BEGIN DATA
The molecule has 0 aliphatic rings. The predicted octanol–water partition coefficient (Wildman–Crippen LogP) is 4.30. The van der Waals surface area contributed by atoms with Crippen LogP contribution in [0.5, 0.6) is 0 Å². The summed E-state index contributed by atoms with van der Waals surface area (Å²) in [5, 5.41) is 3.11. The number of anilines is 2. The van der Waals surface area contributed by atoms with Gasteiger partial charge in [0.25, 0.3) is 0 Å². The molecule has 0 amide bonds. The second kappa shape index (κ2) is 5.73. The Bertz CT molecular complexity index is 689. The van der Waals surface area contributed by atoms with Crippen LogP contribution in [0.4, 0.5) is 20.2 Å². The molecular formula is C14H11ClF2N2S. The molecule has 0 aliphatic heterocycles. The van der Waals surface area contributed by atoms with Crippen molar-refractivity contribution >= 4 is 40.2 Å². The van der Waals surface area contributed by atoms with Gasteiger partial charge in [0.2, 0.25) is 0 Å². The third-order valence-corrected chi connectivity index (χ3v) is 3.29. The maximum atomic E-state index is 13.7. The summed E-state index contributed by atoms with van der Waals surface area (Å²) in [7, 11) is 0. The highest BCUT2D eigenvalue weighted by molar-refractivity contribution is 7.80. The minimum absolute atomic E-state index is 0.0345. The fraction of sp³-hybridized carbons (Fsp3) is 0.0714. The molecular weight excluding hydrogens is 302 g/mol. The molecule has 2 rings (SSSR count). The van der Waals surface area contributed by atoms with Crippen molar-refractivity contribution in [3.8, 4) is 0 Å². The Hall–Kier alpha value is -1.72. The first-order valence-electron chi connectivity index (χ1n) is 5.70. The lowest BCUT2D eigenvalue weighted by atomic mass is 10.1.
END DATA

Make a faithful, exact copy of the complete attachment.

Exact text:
The molecule has 0 aliphatic rings. The predicted octanol–water partition coefficient (Wildman–Crippen LogP) is 4.30. The van der Waals surface area contributed by atoms with Crippen LogP contribution in [0.5, 0.6) is 0 Å². The summed E-state index contributed by atoms with van der Waals surface area (Å²) in [5, 5.41) is 3.11. The number of anilines is 2. The van der Waals surface area contributed by atoms with Gasteiger partial charge in [0.25, 0.3) is 0 Å². The molecule has 0 amide bonds. The second kappa shape index (κ2) is 5.73. The Bertz CT molecular complexity index is 689. The van der Waals surface area contributed by atoms with Crippen LogP contribution in [0.4, 0.5) is 20.2 Å². The molecular formula is C14H11ClF2N2S. The molecule has 0 aliphatic heterocycles. The van der Waals surface area contributed by atoms with Crippen molar-refractivity contribution >= 4 is 40.2 Å². The van der Waals surface area contributed by atoms with Gasteiger partial charge in [0.2, 0.25) is 0 Å². The third-order valence-corrected chi connectivity index (χ3v) is 3.29. The maximum atomic E-state index is 13.7. The summed E-state index contributed by atoms with van der Waals surface area (Å²) in [7, 11) is 0. The highest BCUT2D eigenvalue weighted by molar-refractivity contribution is 7.80. The minimum absolute atomic E-state index is 0.0345. The fraction of sp³-hybridized carbons (Fsp3) is 0.0714. The molecular weight excluding hydrogens is 302 g/mol. The molecule has 2 rings (SSSR count). The van der Waals surface area contributed by atoms with Crippen molar-refractivity contribution in [3.8, 4) is 0 Å². The Hall–Kier alpha value is -1.72. The first-order valence-electron chi connectivity index (χ1n) is 5.70. The lowest BCUT2D eigenvalue weighted by atomic mass is 10.1.